Digital distribution has changed how we pay/own/buy software and entertainment. Such as Adobe's shift from selling a perpetual license for it's software to selling subscriptions to its marketing cloud.

Perhaps the most disruptive change to how we own and purchase products, are resale of previously owned products. If a larger percentage of the market is interested in selling their used goods and/or buying previously owned goods, then retailers who are only optimized to sell new goods run the risk losing marketshare.

Think of the early adopter who always wants the newest iPhone for example. She may well be thinking about the true cost of her new iPhone being the the sell price of the new phone minus the resale value of her old phone. She's essentially paying for her utilization of the iPhone rather than as asset that depreciates to zero. If some retailers cater to her ownership model by buying back her previous phone, or even promising to buy back her new phone at a future date, those retailers will be at a significant advantage to retailers who are only willing to sell new goods.

Best Buy, Walmart, Sears, eBay, and Amazon all essentially already embrace this model via their marketplace. Vendors like Gazelle already enable this model in certain product categories.

Retailers have always had to adapt to new purchase models (accepting checks, credit cards, leasing, PayPal, open box stock, etc.), and retailers will need to continue to adapt (probably at a faster pace) as consumers ship to new ownership models.

[Image of: View Braintrust Panelist button]
Jason Goldberg, VP Commerce Strategy, Razorfish

In a society that does not encourage permanence and an economy that makes owning impractical, rentals offer a solution. Why spend a lot when you can spend a little to experience the benefits of a product? The recession has taught us that we don't need so much stuff. Baby boomers are downsizing to get rid of stuff. Millennials love to buy vintage goods or rent new products rather than acquire more stuff.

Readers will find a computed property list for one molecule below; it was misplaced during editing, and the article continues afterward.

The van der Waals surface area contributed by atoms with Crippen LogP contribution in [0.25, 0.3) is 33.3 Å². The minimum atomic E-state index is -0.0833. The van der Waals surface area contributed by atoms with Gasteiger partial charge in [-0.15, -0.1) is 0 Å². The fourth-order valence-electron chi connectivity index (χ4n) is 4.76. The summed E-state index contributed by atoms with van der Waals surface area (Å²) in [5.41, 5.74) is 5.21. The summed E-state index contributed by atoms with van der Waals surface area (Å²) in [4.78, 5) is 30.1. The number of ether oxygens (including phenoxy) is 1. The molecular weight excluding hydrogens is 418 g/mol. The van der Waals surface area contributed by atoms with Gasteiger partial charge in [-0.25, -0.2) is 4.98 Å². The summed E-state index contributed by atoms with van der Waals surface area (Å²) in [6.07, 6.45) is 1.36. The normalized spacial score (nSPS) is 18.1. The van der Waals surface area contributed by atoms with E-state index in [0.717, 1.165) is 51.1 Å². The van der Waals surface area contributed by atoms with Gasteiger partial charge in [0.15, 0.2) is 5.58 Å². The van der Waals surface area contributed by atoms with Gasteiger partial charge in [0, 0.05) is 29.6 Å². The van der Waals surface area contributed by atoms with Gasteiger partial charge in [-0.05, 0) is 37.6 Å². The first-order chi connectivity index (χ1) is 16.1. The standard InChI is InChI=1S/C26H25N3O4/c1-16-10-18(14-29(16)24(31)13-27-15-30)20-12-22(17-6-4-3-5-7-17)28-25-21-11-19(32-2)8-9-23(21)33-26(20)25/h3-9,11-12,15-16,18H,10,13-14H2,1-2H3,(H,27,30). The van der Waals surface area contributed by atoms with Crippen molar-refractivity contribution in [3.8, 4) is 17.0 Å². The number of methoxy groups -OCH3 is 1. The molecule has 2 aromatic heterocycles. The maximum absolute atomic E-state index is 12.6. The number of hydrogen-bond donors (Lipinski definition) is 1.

If retailers can make enough money to justify the real estate, rentals are an attractive option. This will require a different mind-set, along with the infrastructure to handle rentals and refurbishment, and it may hurt some sales, but the concept of renting is not new. I look for it to grow in multiple categories.

[Image of: View Braintrust Panelist button]
Max Goldberg, President, Max Goldberg & Associates

Not surprisingly, Millennials are leading the way in this endeavor. This generation is very sustainable oriented and renting for use and return versus purchase and disposal is increasingly preferred alternative.

Europe is ahead of the States in this regard. The leading organization promoting sustainability is the Ellen MacAthur Foundation, whose mantra is "rethinking the future." The focus of the foundation is the notion of a circular versus a linear economy (buy-use-dispose). It represents a basic shift from sustainability as "doing less harm," and focusing on "me and consumerism" to one of "doing good" and "systems and citizenship."

The circular economy prefers rental to ownership. This assumes retailers can return the rented product to manufacturers who can re-manufacture the product and return to the system versus disposal via a landfill.

[Image of: View Braintrust Panelist button]
Richard J. George, Ph.D., Professor of Food Marketing, Haub School of Business, Saint Joseph's University

I would set aside the sites that are mentioned as examples (luxury dress rentals and the like) and focus more on the concepts that Jason outlines. As people become more sensitive about (or are forced to pay for) the disposal of products that really shouldn't go into landfills because of the harmful chemicals or components in them, I think we'll see a future where companies - whether brands directly or retailers - offer something built around total cost of ownership.

In the end, that's probably leasing - if you buy, say, a refrigerator, but included in that cost is 7 years of product life, maintenance, and returning of the product at the end of 7 years, what difference does it make if you "owned" that refrigerator or just leased it? Semantics, for a consumer.